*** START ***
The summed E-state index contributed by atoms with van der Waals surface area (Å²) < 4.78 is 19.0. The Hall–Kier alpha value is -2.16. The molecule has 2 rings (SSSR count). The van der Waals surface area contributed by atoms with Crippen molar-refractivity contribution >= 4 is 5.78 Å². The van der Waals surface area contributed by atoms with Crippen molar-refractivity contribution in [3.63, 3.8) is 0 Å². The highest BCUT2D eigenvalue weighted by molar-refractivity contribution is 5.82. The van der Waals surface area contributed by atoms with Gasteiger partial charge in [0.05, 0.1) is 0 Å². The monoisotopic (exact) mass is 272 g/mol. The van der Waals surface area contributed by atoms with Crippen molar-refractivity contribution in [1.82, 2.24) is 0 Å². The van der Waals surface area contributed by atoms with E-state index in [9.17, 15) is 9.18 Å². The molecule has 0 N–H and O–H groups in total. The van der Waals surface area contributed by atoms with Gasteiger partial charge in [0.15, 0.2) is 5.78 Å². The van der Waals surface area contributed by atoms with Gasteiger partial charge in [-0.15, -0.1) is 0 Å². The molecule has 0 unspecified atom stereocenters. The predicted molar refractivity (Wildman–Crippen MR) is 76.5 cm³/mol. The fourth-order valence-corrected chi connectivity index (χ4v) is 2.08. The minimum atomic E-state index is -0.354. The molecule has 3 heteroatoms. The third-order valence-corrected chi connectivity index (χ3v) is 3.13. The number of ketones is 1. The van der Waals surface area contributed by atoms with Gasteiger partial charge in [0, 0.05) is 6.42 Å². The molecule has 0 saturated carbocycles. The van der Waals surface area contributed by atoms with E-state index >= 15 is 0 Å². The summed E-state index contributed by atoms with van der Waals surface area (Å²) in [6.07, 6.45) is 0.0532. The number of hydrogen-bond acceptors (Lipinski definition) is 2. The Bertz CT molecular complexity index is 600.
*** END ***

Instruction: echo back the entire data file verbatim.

The summed E-state index contributed by atoms with van der Waals surface area (Å²) < 4.78 is 19.0. The Hall–Kier alpha value is -2.16. The molecule has 2 rings (SSSR count). The van der Waals surface area contributed by atoms with Crippen molar-refractivity contribution >= 4 is 5.78 Å². The van der Waals surface area contributed by atoms with Crippen molar-refractivity contribution in [3.63, 3.8) is 0 Å². The highest BCUT2D eigenvalue weighted by molar-refractivity contribution is 5.82. The van der Waals surface area contributed by atoms with Gasteiger partial charge in [0.05, 0.1) is 0 Å². The monoisotopic (exact) mass is 272 g/mol. The van der Waals surface area contributed by atoms with Crippen molar-refractivity contribution in [1.82, 2.24) is 0 Å². The van der Waals surface area contributed by atoms with E-state index in [9.17, 15) is 9.18 Å². The molecule has 0 N–H and O–H groups in total. The van der Waals surface area contributed by atoms with Gasteiger partial charge in [0.15, 0.2) is 5.78 Å². The van der Waals surface area contributed by atoms with Gasteiger partial charge in [-0.15, -0.1) is 0 Å². The molecule has 0 unspecified atom stereocenters. The predicted molar refractivity (Wildman–Crippen MR) is 76.5 cm³/mol. The fourth-order valence-corrected chi connectivity index (χ4v) is 2.08. The minimum atomic E-state index is -0.354. The molecule has 3 heteroatoms. The third-order valence-corrected chi connectivity index (χ3v) is 3.13. The number of ketones is 1. The van der Waals surface area contributed by atoms with Gasteiger partial charge in [0, 0.05) is 6.42 Å². The molecule has 0 saturated carbocycles. The van der Waals surface area contributed by atoms with E-state index >= 15 is 0 Å². The summed E-state index contributed by atoms with van der Waals surface area (Å²) in [6.07, 6.45) is 0.0532. The number of hydrogen-bond acceptors (Lipinski definition) is 2. The Bertz CT molecular complexity index is 600.